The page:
A Detailed Look At The 1964 Pontiac GTO Tri-Power

Owned by General Motors, Pontiac was established in 1925. Although the brand was initially known for its sedans, it quickly gained a reputation for making muscle cars in the 1960s, during the peak of the muscle cars’ popularity. As the makers of such classics as the Firebird, the Trans Am, and of course, the epitome of desirable American muscle – the GTO, Pontiac remained at the front lines of development for muscle cars right into the 1970s.

Since its debut for the 1964 model year, the GTO has been one of the most popular and collectible cars on the market and has been featured in many popular television shows and movies including Gone in 60 Seconds, Kojak, other The Big Steal.

One of the most collectible years is that first year — 1964. The one-year-only styling for the front gives it some uniqueness, while plenty of options ensured it lived up to its performance image. Among the options was the ability to upgrade the engine from the standard 4-barrel version to a more powerful and throaty “Tri-Power” version. Checking off that option would swap out the 389 cubic-inch V8’s single four-barrel carburetor for an exotic triple two-barrel carburetor setup.

Let’s take a closer look at the 1964 Pontiac GTO Tri-Power and what makes it so unique!

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History & Specifications Of The 1964 Pontiac Tri-Power

The 1964 Pontiac GTO (Gran Turismo Omologato) is an undeniably special ride for a host of reasons. The GTO was largely considered the first muscle car and is affectionately known as “The Great One,” and is an iconic classic. The Tri-Power iteration takes the character of the GTO a step further. The Tri-Power option costs around $100.

Although GM produced 32,450 1964 GTOs, only around 8,200 of them were sold with the Tri-Power engine, making it a collector’s dream, especially when found in a mostly (or entirely) original car in good condition. With Pontiac existing no longer, the classic GTO has become, if anything, even more desirable and collectible.

Although the base engine 1964 GTO was powerful in its own right, the Tri-Power option took it up a notch. The ’64 GTO came standard with a 389ci 4-barrel V8 that made 325 horsepower; the Tri-Power version made 348 horsepower and could accelerate the GTO to 60 mph in less than six seconds. It was notable that at that time the GTO’s engine was larger than what GM normally allowed in their midsize models. But the GTO was able to pass through a loophole because it was a trim level, rather than a model. They were sold with either two-speed automatic or four-speed Muncie manual transmissions.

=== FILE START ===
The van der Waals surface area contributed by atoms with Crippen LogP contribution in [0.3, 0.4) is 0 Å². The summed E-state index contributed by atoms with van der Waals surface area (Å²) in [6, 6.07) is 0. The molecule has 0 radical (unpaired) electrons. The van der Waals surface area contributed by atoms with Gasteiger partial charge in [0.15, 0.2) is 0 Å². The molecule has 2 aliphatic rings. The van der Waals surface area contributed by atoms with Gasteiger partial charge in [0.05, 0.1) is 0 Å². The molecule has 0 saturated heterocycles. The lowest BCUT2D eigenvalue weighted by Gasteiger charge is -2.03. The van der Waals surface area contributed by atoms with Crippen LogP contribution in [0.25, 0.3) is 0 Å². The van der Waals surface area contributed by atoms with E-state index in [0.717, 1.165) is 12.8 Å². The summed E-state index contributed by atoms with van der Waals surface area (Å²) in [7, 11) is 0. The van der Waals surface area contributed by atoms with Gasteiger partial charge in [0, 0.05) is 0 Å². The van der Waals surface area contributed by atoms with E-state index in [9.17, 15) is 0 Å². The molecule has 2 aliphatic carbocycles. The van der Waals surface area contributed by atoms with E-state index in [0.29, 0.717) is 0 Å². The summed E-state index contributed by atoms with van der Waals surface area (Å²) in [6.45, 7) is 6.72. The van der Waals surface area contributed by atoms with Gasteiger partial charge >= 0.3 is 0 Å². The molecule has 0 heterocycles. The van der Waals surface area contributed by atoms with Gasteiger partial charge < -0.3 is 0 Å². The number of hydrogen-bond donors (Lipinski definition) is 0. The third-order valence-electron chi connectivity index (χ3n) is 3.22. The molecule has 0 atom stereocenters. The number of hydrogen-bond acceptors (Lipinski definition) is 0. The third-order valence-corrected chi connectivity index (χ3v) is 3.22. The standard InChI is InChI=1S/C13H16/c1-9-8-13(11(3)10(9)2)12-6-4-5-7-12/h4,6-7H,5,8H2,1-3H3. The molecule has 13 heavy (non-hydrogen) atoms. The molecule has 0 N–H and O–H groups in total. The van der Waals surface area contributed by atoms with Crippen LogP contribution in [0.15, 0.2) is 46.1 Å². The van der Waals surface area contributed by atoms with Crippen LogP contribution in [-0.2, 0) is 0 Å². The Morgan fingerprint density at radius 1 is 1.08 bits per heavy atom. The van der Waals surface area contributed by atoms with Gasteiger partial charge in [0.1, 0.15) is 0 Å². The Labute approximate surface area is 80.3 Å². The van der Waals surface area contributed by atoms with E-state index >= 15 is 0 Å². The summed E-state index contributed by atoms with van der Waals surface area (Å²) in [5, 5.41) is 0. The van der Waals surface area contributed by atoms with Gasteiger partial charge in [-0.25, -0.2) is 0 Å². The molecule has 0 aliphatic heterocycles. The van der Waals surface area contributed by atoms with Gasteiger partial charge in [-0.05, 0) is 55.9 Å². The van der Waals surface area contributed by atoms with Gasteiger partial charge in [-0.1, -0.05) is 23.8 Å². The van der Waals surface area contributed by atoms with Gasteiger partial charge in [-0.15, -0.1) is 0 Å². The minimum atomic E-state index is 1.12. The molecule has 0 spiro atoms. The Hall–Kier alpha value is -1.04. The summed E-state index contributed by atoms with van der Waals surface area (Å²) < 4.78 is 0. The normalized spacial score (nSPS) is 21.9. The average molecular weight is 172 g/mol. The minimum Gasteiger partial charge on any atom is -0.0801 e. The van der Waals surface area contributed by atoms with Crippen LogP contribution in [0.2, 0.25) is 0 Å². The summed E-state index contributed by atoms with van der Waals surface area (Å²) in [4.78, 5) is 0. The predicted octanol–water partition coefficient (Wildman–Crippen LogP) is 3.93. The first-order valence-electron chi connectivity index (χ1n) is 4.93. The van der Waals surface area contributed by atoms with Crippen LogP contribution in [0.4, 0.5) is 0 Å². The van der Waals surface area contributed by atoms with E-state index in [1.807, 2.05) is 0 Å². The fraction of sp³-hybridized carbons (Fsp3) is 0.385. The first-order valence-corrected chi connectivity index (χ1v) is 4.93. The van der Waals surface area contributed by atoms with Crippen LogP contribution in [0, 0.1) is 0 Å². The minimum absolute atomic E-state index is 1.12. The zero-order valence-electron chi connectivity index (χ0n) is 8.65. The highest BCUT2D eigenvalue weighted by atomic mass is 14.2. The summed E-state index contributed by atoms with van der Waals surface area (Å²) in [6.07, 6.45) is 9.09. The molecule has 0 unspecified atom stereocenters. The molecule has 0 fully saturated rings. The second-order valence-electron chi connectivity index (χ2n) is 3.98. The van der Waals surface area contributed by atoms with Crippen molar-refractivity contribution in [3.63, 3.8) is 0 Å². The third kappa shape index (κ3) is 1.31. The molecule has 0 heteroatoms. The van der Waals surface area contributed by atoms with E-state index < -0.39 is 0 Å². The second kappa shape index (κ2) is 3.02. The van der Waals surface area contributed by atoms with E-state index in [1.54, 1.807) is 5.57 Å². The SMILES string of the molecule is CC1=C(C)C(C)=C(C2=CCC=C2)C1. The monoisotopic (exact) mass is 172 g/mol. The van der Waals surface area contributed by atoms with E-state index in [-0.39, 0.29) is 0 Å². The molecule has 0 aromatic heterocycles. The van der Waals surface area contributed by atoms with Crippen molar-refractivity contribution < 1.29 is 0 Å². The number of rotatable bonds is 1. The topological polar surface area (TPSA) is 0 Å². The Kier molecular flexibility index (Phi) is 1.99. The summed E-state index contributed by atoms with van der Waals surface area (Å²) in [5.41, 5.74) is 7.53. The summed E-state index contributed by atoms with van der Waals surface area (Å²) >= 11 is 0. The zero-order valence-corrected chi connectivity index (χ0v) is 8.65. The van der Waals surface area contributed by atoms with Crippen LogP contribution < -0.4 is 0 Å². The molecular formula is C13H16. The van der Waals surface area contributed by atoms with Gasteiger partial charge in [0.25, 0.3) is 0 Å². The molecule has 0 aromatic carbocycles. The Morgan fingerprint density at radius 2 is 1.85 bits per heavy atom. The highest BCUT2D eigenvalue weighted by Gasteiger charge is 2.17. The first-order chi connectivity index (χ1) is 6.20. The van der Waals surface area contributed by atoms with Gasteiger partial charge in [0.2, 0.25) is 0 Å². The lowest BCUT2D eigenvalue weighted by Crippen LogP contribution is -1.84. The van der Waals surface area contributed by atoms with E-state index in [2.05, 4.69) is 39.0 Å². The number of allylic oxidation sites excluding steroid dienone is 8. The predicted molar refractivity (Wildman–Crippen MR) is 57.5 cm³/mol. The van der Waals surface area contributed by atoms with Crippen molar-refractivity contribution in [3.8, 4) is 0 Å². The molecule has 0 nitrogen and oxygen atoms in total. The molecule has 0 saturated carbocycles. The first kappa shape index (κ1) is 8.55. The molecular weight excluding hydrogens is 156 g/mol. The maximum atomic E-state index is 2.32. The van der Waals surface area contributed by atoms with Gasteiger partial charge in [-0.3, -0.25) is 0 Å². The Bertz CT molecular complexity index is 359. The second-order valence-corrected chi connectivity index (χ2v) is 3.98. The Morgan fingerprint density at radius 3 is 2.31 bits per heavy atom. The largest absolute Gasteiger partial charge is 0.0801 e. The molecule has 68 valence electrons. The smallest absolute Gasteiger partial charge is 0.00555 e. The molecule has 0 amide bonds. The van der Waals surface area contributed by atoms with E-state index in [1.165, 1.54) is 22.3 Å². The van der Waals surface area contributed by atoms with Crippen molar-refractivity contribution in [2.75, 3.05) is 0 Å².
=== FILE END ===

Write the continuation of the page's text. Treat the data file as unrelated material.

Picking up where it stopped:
The name “Tri-Power” was derived from the unique carburetor set up that consisted of three two-barrel, Rochester 2G carburetors inline on the intake manifold. With Tri-Power, the GTO could blast down a quarter mile track in just 14.8 seconds.

The center of the three carburetors operated normally, while the outer secondary carburetors were used to provide more air/fuel on demand, thus increasing power. The Tri-Power option was available on the GTO from 1964 through 1966. For 1967, the GTO’s engine was increased to 400 cubic-inches and there was an optional “HO” version that still used a four-barrel carburetor. That essentially ensured that the Tri-Power GTOs had a special place in muscle car history.

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Other Features Of The 1964 Pontiac Tri-Power1964 Pontiac GTO hard top

The collectability of a 1964 GTO with Tri-Power is as undeniable as its power and beauty. However, the reasons to love this car go beyond the high-powered engine and prestige that comes along with owning one to show off at classic car meets.

With the optional Tri-Power, customers were also offered the option to add metallic brake linings. These were more effective brakes that provided shorter braking distances and more resistance to fade. Additionally, the metal lined brakes were able to cool down more quickly and also required less pedal pressure from the driver.

Furthermore, as with the standard engine, customers could also opt for a limited slip differential with the Tri-Power package. This option allowed the car to shift torque between the left and right rear wheels, allowing more power to be put down whether accelerating out of a turn or taking off down a drag strip.

All told, the GTO’s first year was certainly a “Great One”, made all the better with the street-scorching option of Tri-Power.

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